UR Ananthamurthy:I ask you this question to lead you to a particular problem which I face as a writer, too. When we look at India of the 19th Century, we see some intellectuals like Raja Ram Mohan Roy strongly feeling the need for English education. He believed that without English there would be no progress of India and many of us believe so even today, in the way we respond to the West. But we also find India, in its own way, was undergoing a change. So many, like Buddha and Basava in ancient India and medieval India, had revolted against the rigidities of Indian orthodoxy. Yet Roy wanted the West to save India. This created a cloud in our minds; and we have never been free from a certain kind of complex. For instance, when I read Naipaul in England, where I was a student, I was angry with him. But when I came back to India and saw our corruption and messiness, I felt that Naipaul was right in many ways. When we forget the British and the West, we begin to have our own quarrels with India. To depict the complexities of such a situation, you need a narrator who is both a critical insider and an outsider. Haven't you been trying to do this in your novels?

Chinua Achebe:Yes, this is called for by our situation. We cannot deal with the complex story of colonialisation without having this ambivalent position. You are absolutely right in what you say of V.S.Naipaul. He obviously was not inventing the corruption that he saw in India. But in the Third World, that is not all that there is to it. The question on what side are you becomes important.

UR Ananthamurthy:And the West likes our self-torture.....

Chinua Achebe:We are doing their job. Why should we play the role of the advocate for the devil? They should not use Naipaul. There is a proverb in Africa, 'If you see your hen being chased by the wolf, you chase the wolf away first; afterwards you can caution the hen; Hence a particular role is good in its time and place and one has to recognize that. You make what is necessary by a worthy plea and defense of your culture where it is necessary. Later on, you make your criticism, as savage as you can.. But where you stand is important. If you are mixed up about who you are, then this ambivalence can be dangerous. I am the same person defending my culture out there and criticizing it here. If I don't know who I am, I may be criticizing it there when defence is what is called for.

UR Ananthamurthy:Gandhiji had a wonderful way of doing this. He would talk of driving away the British from India, but he would say the next moment turning inwards that we should open our temples to the Harijans. It was a movement that went both outward and inward. His Hind Swaraj of 1918(?) for instance. I regard it as a classic and consider it as important as Marx's Das Kapital for us. It is in the form of a dialogue between a man who is a terrorist and Gandhiji. Gandhiji says there that the British are in India because we are in love with modern civilization. We also long for that kind of civilization. But Gandhiji regards this civilization as dangerous for both the British and Indians. He might sound cranky in some of his views on medicine, and railways but the book contains some profound truths. Gandhiji saw how in some traditional societies, many things were inter dependent, almost like in aneco-system, and an individual could be a part of the community and at the same time, fulfill his individuality. And he feared that modern civilization is going to break up such societies and exaggerate the importance of the individual. He believed this was not good for life in general. Though one may not agree on every point with Gandhiji, there is undoubtedly a lot of wisdom in what Gandhi said about modern civilization.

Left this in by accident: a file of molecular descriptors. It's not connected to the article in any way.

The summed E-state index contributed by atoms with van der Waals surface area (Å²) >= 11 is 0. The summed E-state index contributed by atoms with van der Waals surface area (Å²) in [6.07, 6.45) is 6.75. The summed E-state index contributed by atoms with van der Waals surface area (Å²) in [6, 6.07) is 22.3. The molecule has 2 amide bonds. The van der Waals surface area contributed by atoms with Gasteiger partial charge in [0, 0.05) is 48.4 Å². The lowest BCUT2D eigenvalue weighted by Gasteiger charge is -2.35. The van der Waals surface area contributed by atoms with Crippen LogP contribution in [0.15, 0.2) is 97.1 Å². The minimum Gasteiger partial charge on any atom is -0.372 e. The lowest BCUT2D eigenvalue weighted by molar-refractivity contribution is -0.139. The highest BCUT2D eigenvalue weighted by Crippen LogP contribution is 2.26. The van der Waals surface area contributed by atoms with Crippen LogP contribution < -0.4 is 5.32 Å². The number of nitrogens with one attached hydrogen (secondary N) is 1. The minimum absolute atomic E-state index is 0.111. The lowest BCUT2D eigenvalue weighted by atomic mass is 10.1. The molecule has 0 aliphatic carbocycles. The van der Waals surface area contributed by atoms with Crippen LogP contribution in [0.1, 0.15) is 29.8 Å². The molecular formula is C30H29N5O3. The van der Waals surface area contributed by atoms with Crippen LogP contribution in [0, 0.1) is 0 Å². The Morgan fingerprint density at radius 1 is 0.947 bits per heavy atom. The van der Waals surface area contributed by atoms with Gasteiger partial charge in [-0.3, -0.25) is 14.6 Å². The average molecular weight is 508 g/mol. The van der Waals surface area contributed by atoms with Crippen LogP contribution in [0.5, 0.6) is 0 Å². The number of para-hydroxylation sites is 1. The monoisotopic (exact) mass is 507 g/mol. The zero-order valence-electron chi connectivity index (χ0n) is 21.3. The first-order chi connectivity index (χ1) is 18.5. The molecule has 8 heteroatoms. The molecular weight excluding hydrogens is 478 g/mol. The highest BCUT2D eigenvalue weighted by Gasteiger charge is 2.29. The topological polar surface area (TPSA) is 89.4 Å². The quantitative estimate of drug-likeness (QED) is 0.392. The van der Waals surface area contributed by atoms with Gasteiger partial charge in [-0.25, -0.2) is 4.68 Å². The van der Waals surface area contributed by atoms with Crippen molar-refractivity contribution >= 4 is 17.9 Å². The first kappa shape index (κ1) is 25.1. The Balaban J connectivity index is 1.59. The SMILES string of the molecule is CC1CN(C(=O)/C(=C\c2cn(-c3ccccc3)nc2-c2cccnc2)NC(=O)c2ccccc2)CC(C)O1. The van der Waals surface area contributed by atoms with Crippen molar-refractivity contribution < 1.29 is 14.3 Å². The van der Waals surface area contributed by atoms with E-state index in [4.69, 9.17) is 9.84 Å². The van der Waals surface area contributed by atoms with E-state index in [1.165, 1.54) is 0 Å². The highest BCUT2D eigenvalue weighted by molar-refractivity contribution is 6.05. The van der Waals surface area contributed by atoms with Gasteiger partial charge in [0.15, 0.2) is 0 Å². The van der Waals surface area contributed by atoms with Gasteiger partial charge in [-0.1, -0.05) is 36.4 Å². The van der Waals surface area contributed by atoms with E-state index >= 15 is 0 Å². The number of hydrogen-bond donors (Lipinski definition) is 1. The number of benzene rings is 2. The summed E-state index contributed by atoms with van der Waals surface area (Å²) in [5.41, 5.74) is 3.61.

And in your own novels, the world you picture may be ruthless. But your Africans have a wisdom that many modern civilizations don't have. Yet we can never go back to the past. Still, since you believe that a novelist is also a teacher, you seem to be saying to us that we are not superior to our ancestors, but that they have something profound to teach us. Therefore I feel when I read you writing about the past of Africa. I am reading something like a Greek tragedy. Politicians are either progressive or conservative, but a writer like you can be neither, in that simplistic way. Is that not so? Are you saying something of this kind in your novels?